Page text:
The consumer is the ice cream. They’re the sweet centre that everybody wants to get to, sometimes a little bit tougher than the other layers but the best bit nonetheless.
The cake is the client. They keep all this neat little package tied together!
Get it? I think I still do… but I’m sure I can think of better metaphors now. Press releases are like trifle? Web Design is like Crispy Pancakes? Probably not…. and it’s time to stop these strange 1980’s references.
But it worked. I’m still here, still as keen and excitable as still. Still fully of exciting, colourful and sometimes crazy ideas. Still achieving results for clients.
Lucky then that I changed my presentation from ‘Small Man Media is like Paul Scholes!’ (underrated, misunderstood and absolutely world class!)
At Small Man Media, we like to give you advice straight from the experts to keep you and your business ahead of the curve.
With the impending GDPR worrying businesses up and down the country, our expert this week ison is Lee Marsh MCSE, MCPS, MCPSI, MCSEI, MCNPS, MCP is Owner and Managing Director of Mellow Marsh Software and has cut through the jargon to get straight to the point on GDPR!
You have probably heard about the upcoming data protection reforms which will undoubtedly affect your business.
We have been through some key details about GDPR for you and hope you may find this helpful.
The General Data Protection Regulation (GDPR) is aimed at giving individuals the power to better control who can access and/or process their personal data. There have been many cases of the mis-use of or failure to take adequate steps to protect this data historically, so with the changes now required this should provide better practice all round – and as a controller or processor of data, if you do not conform, there could be serious penalties.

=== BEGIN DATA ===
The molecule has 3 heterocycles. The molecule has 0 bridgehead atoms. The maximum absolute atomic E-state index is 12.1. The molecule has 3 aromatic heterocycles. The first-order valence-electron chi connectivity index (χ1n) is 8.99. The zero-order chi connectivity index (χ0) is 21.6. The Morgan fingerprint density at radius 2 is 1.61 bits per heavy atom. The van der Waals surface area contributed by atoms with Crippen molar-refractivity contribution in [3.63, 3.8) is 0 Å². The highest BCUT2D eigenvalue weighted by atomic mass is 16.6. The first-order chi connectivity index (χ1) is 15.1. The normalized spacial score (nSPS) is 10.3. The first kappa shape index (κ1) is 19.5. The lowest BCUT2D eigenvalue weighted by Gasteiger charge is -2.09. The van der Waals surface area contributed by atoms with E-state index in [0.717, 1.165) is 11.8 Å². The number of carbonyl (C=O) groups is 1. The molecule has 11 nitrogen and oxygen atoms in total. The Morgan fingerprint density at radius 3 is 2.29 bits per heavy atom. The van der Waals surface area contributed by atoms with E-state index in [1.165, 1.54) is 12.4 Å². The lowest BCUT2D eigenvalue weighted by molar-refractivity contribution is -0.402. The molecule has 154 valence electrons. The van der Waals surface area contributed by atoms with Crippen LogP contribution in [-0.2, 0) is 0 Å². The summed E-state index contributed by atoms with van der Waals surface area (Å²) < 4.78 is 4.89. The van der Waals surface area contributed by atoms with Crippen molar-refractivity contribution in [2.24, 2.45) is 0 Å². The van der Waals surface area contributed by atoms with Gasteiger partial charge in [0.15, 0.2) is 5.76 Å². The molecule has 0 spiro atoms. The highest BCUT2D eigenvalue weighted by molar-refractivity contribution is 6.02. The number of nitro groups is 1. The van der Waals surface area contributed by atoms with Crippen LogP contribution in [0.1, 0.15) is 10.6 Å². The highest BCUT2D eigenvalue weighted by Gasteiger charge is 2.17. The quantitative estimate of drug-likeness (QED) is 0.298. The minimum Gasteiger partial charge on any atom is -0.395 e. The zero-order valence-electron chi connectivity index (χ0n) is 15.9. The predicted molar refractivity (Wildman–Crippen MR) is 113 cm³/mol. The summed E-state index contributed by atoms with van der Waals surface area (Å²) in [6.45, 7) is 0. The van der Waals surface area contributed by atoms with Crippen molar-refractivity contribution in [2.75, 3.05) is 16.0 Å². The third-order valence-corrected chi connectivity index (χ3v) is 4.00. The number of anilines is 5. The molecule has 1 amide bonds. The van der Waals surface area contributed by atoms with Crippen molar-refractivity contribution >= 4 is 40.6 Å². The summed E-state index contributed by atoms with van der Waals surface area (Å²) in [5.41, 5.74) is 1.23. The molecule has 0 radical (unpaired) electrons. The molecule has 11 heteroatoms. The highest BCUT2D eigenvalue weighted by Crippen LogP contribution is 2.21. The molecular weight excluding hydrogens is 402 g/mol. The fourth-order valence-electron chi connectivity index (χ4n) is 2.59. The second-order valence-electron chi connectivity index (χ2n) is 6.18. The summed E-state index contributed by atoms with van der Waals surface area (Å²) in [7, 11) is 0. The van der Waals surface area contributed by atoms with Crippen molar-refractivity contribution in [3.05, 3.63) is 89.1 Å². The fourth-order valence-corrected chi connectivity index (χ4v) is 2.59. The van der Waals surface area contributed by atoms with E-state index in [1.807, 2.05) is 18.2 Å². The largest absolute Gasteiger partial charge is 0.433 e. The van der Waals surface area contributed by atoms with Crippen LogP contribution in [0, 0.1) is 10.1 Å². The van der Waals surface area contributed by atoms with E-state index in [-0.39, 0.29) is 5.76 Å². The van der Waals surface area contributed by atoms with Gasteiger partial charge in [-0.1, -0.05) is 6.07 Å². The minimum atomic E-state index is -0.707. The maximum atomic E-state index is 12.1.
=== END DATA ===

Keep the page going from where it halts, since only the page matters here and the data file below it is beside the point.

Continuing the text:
What is “Personal Data”?
GDPR defines “Personal data” as any information relating to a person who can be identified, directly or indirectly, in particular by reference to information such as a name, an identification number, location data, online identifier or to one or more factors specific to the physical, physiological, genetic, mental, economic, cultural or social identity of that person.
For example, identifiers including IP addresses, cookies and so on will now be regarded as personal data if they can be (or are capable of being) traced back to the person in question. It does not matter if this is information relating to a person at work, or at home, from a GDPR perspective an individual is an individual.
Firms will now have an obligation to report any potential data breaches to the authorities no later than 72 hours after the suspected incident. Notifications will have to include the nature of the situation, including categories and approximate numbers of individuals concerned – and what measures are being put in place to ensure this doesn’t happen again.
Fines and Enforcement
Failure to comply with new legislation can now carry serious repercussions.
Regulators will now have authority to issue penalties equal to the greater of EUR10 million or 2% of the entity’s global gross revenue for violations of record-keeping, security, breach notification, and inadequate preparation.
However, violations of obligations related to legal justification for processing (including consent…), data subject rights, and cross-border data transfers may result in penalties of the greater of €20 million or 4% of the entity’s global gross revenue.